Grilled fresh bacon with figs and fingerlings runs $17 on the Tavern Room menu. Sample three-ounce tastes of wine, and split chef Claudia Fleming's incomparable fruit-crisp-of-the-moment.
42 East 20th Street; 212-477-0777
A good spot for delicious panini.
22 East 65th Street; 212-570-9222
The menu at this New Age noodle parlor should employ quotation marks to let you know when the kitchen's being cute. The slick "chicken linguine" seems more Tokyo than Tuscany ($9), and the "tower of wontons" reveals itself to be a stack of fried wonton skins, a single tender shrimp tucked between each pair of layers ($7). Everything's light, impeccably fresh, and full of flavor, especially the citrusy green-papaya salad ($7) and the fluffy, delicious peanut sauce that makes the mushroom rolls a compulsory order ($6).
349 East 12th Street, 212-614-0155
1483 Second Avenue, near 77th Street; 212-452-3354
According to the menu at Via Emilia, tortellini came about centuries ago when an innkeeper caught a keyhole glimpse of a beautiful woman undressing, inspiring him to fashion her navel in dough. We're not sure what that pervy pasta-maker would think of modern-day belly-button-baring Manhattan, but in any case, he'd heartily approve of this spare but homey trattoria's soulful tortellini in brodo ($7.50) and its perfectly sauced homemade tortelloni -- tortellini's supersize siblings -- variously stuffed with spinach and ricotta, pumpkin, or chicken and wild mushrooms ($11–$12.50). The inspiration for some of the other Emilia-Romagnan delicacies here -- gnoccho fritti, the puffy fritters served with cured meats, and calzagatti, a sort of stuffed polenta, both $6.50 -- is left to the imagination.
240 Park Avenue South, near 19th Street, 212-505-3072
Milan-style sandwich shop and restaurant on the Upper East Side.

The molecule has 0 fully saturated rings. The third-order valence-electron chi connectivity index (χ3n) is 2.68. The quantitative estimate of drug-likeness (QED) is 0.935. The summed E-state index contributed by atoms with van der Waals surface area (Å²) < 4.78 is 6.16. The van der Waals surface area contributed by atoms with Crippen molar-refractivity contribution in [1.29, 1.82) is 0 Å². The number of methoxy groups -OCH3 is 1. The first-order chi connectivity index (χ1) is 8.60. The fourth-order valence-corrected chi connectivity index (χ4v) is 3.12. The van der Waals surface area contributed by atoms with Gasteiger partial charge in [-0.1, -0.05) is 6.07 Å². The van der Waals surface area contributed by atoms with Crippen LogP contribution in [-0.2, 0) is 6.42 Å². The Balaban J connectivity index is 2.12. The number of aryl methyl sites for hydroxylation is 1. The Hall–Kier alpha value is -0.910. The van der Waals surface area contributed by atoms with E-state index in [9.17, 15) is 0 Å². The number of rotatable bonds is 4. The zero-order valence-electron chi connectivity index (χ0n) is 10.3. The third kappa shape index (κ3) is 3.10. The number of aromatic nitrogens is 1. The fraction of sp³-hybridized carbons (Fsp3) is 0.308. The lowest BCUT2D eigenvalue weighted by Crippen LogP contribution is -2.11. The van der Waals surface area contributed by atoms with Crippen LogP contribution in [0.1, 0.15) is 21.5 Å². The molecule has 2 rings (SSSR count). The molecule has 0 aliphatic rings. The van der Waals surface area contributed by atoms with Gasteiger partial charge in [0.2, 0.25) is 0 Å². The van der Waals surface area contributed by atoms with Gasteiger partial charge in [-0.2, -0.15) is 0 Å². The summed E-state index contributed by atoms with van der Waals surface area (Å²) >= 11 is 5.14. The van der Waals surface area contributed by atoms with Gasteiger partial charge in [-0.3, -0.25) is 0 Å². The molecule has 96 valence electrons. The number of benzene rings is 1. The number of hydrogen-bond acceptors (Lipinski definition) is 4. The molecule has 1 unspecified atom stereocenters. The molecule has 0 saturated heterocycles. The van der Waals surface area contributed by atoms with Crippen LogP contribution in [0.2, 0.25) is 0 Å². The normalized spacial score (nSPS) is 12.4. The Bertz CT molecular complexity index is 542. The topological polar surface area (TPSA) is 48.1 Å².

25 East 73rd Street; 212-650-9880
Yeah Shanghai Deluxe
Like motorists looking for a highway diner with a bottleneck of big-bellied truckers, most Chinatown wanderers seeking a good Shanghai supper follow the long lines to New Green Bo or Shanghai Cuisine. Directly across the street from the former, though, and a soup dumpling's toss from the latter, year-old Yeah Shanghai Deluxe outdoes both with terrific service, a talented kitchen, beautifully presented dishes, and, of the three, the coolest name. Plus -- for now, at least -- no lines. You'll be guided by your waiter to the soup dumplings (No. 21, $5.95), the de rigueur Shanghai-joint appetizer, but they're just one example of the kitchen's dexterity with dumplings (check out the meticulous stuffing and crimping going on at the front window). Fried or steamed, stuffed with pork or, as a special, springy snow-pea tips, the dumplings alone are worth the detour. But once you're there, it would be a pity to miss the crispy turnip pastries flecked with bits of salty ham ($3.25), the multilayered tofu-skin mock duck ($4.50), or the luscious, tender, eminently fatty pork shoulder glazed with a red honey-soy sauce and surrounded by a ring of baby bok choy ($10.95). Yeah, baby!
65 Bayard Street, 212-566-4884
In the unfathomable fashion of his native countrymen, an expat Cypriot friend of ours demands practically all his food cooked just shy of incineration, and then, as if to enact a resurrection, squeezes an entire lemon over the ashy remains. But the man has a few discriminating tastes: To wit, he has his mother mail him a superior haloumi, the Cypriot sheep's-milk cheese, the way other mothers send cookies. When he runs out, he heads to Zenon, a boisterous, kid-friendly taverna where they grill thick slabs of the stuff and serve it with lemon and parsley. It's only one of several tasty meze dishes here ($2.95– $7.95), including scrumptious deep-fried zucchini and eggplant with garlicky skordalia, and spicy sheftalia (char-grilled pork meatballs) -- and the next-best thing to having a doting Cypriot mom with a FedEx account.
34-10 31st Avenue, Astoria, Queens, 718-956-0133